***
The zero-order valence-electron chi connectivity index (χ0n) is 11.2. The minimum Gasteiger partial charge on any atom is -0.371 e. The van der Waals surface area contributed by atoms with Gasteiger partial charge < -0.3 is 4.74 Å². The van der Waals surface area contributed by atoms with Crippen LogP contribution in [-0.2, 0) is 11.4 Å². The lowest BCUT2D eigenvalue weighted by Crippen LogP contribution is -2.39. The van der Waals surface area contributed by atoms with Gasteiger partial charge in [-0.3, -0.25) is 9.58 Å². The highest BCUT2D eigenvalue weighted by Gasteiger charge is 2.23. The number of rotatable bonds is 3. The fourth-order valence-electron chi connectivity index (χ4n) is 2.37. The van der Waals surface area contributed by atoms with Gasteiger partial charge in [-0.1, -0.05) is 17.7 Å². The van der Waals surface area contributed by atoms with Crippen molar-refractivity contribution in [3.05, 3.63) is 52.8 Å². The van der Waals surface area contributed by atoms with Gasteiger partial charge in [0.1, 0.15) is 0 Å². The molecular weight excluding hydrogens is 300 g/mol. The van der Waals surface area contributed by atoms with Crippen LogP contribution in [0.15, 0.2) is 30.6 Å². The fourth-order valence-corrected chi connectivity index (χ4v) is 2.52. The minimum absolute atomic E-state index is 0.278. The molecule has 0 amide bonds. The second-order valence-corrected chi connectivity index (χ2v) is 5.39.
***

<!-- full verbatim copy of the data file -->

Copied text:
The zero-order valence-electron chi connectivity index (χ0n) is 11.2. The minimum Gasteiger partial charge on any atom is -0.371 e. The van der Waals surface area contributed by atoms with Gasteiger partial charge < -0.3 is 4.74 Å². The van der Waals surface area contributed by atoms with Crippen LogP contribution in [-0.2, 0) is 11.4 Å². The lowest BCUT2D eigenvalue weighted by Crippen LogP contribution is -2.39. The van der Waals surface area contributed by atoms with Gasteiger partial charge in [-0.3, -0.25) is 9.58 Å². The highest BCUT2D eigenvalue weighted by Gasteiger charge is 2.23. The number of rotatable bonds is 3. The fourth-order valence-electron chi connectivity index (χ4n) is 2.37. The van der Waals surface area contributed by atoms with Gasteiger partial charge in [-0.1, -0.05) is 17.7 Å². The van der Waals surface area contributed by atoms with Crippen molar-refractivity contribution in [3.05, 3.63) is 52.8 Å². The van der Waals surface area contributed by atoms with Gasteiger partial charge in [0.1, 0.15) is 0 Å². The molecular weight excluding hydrogens is 300 g/mol. The van der Waals surface area contributed by atoms with Crippen LogP contribution in [0.15, 0.2) is 30.6 Å². The fourth-order valence-corrected chi connectivity index (χ4v) is 2.52. The minimum absolute atomic E-state index is 0.278. The molecule has 0 amide bonds. The second-order valence-corrected chi connectivity index (χ2v) is 5.39.